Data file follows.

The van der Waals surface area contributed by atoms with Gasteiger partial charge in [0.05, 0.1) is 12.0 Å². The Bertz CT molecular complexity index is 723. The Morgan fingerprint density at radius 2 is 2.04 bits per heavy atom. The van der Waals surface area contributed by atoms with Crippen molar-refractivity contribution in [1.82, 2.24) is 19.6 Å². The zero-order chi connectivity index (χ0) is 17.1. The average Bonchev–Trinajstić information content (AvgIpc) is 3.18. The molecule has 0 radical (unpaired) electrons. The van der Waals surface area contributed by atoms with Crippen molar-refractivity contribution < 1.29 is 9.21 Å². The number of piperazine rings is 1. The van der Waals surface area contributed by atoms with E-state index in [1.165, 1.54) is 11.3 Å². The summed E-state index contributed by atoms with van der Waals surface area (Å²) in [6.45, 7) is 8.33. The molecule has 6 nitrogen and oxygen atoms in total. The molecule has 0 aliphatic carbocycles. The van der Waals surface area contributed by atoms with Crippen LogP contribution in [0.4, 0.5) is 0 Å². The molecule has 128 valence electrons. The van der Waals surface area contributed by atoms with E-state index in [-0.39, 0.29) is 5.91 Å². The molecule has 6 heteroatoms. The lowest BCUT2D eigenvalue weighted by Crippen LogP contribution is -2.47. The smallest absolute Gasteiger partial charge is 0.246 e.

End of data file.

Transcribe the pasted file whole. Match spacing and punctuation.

The van der Waals surface area contributed by atoms with Gasteiger partial charge in [0.05, 0.1) is 12.0 Å². The Bertz CT molecular complexity index is 723. The Morgan fingerprint density at radius 2 is 2.04 bits per heavy atom. The van der Waals surface area contributed by atoms with Crippen molar-refractivity contribution in [1.82, 2.24) is 19.6 Å². The zero-order chi connectivity index (χ0) is 17.1. The average Bonchev–Trinajstić information content (AvgIpc) is 3.18. The molecule has 0 radical (unpaired) electrons. The van der Waals surface area contributed by atoms with Crippen molar-refractivity contribution < 1.29 is 9.21 Å². The number of piperazine rings is 1. The van der Waals surface area contributed by atoms with E-state index in [1.165, 1.54) is 11.3 Å². The summed E-state index contributed by atoms with van der Waals surface area (Å²) in [6.45, 7) is 8.33. The molecule has 6 nitrogen and oxygen atoms in total. The molecule has 0 aliphatic carbocycles. The van der Waals surface area contributed by atoms with Crippen LogP contribution in [0.4, 0.5) is 0 Å². The molecule has 128 valence electrons. The van der Waals surface area contributed by atoms with E-state index in [-0.39, 0.29) is 5.91 Å². The molecule has 6 heteroatoms. The lowest BCUT2D eigenvalue weighted by Crippen LogP contribution is -2.47. The smallest absolute Gasteiger partial charge is 0.246 e.